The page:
The history of Pinnacle is that of a company which makes proudly practical bikes for real-world usage. Don’t get us wrong, Pinnacles have always had style, it’s just tended to be rather subtle while the brand’s dedication to efficiency, ride quality and value for money has made the main statement.
With the appearance of the Californium city bike, Pinnacle has turned the tables a little and created a machine whose exquisite looks belie fantastic utility bike abilities. Matt Lamy spoke to Scott Decker of Pinnacle’s design team about this cutting-edge classic.
Almost every cycle manufacturer in the world has a classic shopper bike in its range, although, for a long time, it wasn’t a product that Pinnacle had directly addressed. But one thing that has always made the Pinnacle range standout has been its ability to avoid marketing trends, instead preferring to react to the wishes of its customers, as well as friends and family. The advent of the Californium is a case in point.
“We were getting requests for a Californium-style bike from our better halves and staff at the time, and we felt we could produce a much better bike than those offered by our competitors,” Scott said. “The step-through frame, basket and mudguards all lead to a very practical bike. However, the options out there were mostly heavy steel frames or cheaper alternatives with poor component choices that didn’t quite add up.”
Form and Function
One element of the Californium that is new for Pinnacle is the fact it is a range designed entirely for women, rather than being unisex or having both male and female-specific models. (At this juncture, before Pinnacle is accused of adhering to stereotypes and thinking that all women want a classic step-through bike, nobody expects all female cyclists to want a Californium. But there’s no escaping the fact that classic shoppers are a type of bike that is very popular with women riders.)
“The other difference with the Californium was how we approached the design,” Scott said. “Our other models are based on practical reasoning as the first step, such as ride quality and component choice, and this is followed later by the aesthetic. The Californium was different because we knew that we needed the bike to look the part first and foremost; it had to have the classic-styled frame, matching mudguards and chaincase, and wicker basket. Following the aesthetic then came ride quality and component choices. Despite all that, the finished product provides a typical Pinnacle cycling experience, though.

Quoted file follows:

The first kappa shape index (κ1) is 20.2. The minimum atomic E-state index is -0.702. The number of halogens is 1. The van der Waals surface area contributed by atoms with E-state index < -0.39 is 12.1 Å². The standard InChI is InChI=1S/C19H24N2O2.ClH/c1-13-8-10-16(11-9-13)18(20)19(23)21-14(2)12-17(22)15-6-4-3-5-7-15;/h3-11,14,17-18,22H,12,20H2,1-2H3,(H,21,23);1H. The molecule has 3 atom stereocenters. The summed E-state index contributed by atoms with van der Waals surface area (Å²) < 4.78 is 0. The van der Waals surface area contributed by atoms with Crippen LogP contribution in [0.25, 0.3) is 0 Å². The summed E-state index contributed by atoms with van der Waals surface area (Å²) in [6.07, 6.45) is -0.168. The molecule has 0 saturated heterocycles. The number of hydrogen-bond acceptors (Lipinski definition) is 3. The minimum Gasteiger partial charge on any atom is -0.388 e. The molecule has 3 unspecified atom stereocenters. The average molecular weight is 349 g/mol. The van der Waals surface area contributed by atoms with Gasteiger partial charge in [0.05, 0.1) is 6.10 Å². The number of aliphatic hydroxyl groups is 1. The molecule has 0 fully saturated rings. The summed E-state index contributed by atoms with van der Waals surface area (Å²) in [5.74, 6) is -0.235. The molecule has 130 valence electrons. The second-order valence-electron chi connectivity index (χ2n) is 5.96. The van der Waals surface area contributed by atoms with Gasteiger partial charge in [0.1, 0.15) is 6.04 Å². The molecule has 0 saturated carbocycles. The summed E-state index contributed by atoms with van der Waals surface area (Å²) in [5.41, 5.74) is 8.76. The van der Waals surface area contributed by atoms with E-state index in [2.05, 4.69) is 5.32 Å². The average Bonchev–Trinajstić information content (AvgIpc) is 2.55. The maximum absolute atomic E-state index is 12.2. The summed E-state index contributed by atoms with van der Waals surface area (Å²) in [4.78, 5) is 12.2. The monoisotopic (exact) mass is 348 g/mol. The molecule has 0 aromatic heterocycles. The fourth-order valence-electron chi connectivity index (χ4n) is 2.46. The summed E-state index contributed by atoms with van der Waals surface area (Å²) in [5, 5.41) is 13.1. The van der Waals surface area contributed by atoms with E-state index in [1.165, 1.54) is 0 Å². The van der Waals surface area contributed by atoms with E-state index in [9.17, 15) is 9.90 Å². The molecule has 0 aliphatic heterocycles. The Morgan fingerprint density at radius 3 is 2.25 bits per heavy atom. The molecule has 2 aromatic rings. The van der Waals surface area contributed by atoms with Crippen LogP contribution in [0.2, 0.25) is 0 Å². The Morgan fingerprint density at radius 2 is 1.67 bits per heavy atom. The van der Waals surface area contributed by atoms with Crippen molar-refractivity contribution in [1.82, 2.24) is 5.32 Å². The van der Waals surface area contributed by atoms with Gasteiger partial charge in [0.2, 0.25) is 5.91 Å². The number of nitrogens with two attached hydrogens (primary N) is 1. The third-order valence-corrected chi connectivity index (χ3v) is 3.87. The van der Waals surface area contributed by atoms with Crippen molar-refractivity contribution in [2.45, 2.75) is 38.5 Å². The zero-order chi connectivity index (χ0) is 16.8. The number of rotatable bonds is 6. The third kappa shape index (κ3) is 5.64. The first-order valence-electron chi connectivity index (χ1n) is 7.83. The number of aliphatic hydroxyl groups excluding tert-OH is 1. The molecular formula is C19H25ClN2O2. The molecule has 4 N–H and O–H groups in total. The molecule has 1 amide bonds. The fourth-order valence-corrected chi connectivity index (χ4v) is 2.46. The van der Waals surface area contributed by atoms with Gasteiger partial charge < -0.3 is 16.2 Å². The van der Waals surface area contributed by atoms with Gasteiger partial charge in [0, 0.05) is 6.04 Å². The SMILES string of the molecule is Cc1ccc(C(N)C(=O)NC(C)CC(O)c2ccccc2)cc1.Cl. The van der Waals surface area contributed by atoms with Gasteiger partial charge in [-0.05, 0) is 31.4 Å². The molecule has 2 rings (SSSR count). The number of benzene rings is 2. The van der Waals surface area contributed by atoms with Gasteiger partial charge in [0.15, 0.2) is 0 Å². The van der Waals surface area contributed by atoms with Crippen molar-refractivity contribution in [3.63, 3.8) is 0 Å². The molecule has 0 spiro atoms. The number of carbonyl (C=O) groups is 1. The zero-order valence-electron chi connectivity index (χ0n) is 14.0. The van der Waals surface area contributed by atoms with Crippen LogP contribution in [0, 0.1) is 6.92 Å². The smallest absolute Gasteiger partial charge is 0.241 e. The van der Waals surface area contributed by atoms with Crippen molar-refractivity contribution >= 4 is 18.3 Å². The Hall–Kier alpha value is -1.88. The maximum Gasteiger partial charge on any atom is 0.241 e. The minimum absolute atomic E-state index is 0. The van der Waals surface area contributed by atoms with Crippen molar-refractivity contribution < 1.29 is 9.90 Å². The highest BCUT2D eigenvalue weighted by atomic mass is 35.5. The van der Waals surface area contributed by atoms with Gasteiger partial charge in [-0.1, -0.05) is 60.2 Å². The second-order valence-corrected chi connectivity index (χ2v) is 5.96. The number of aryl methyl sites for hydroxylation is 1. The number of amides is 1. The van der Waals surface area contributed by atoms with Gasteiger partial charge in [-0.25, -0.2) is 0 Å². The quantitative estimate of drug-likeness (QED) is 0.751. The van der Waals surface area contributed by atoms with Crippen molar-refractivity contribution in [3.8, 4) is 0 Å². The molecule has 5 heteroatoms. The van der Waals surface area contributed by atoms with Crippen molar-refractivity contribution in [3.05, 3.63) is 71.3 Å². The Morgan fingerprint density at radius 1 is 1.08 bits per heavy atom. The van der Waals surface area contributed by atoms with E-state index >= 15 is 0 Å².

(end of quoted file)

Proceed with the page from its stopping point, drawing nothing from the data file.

“There is no rulebook for designing a classic-styled bike. You can take some features, such as the twin top tube that harks back to French frames of the 1940s, and put this into a modern package which has similar ride qualities to our other Pinnacle bikes. The Californium needed to be confidence inspiring and comfortable, with a good position for city riding. One of the target customers for this bike is first time riders or those that haven’t ridden since they were younger, so the bike needed to suit those riders well. It also needed to be relatively lightweight which we achieved with the aluminum frame.”
The Hub of the Matter
As Scott said earlier, many classic step-through bikes made by other manufacturers are built up with a bizarre mix-and-match approach when it comes to components. That’s not a charge that can be levelled at the two-bike Californium range, which has been created with very specific objectives in mind.
“The two models each have their own benefits, so we feel they are suited to different customers,” Scott explained. “The Californium 1 with its seven-speed derailleur gearset offers an increased gear range for riders who might need to get up a few more hills. Meanwhile, the three-speed hub gear Californium 2 has a smaller gear range but is fuss-free, low maintenance and simple to use in terms of gear selection, whilst offering a cleaner aesthetic.
“Some firms might offer their hub gear option at a premium price but the three-speed Nexus hub doesn’t actually cost a lot more than the seven-speed version, so the retail price is actually a fair reflection of the cost price.”
Time to get Accessorised
Finally, no traditionally styled bicycle worth metioning would be complete without a few choice accessories and a classy paintjob, and the Californium doesn’t disappoint.
“The Californium had to have a basket and we wanted to ensure it functioned well, so it has a proper support strut for the extra weight. It’s also made of a weather-resistant polypropylene to ensure it doesn’t get affected by UK conditions. We also included mudguards and a chaincase, as we wanted to make certain they were colour matched to complement the frame. Both these ensure your clothes don’t get wet or dirty when riding,” Scott said.
“Colour is definitely an important part of the finished product, after all, your bike is just an extension of your look. We have tried to cover a variety of tastes between the two models. For this year that includes two slightly bolder colour options with aubergine and mint, which are a matt effect paint, alongside two more classically-finished painted model: cherry red and black, both in an attractive gloss. Essentially, we created the Californium to be a bike that its owner wanted to ride, and a bike that its owners wanted to be seen riding.”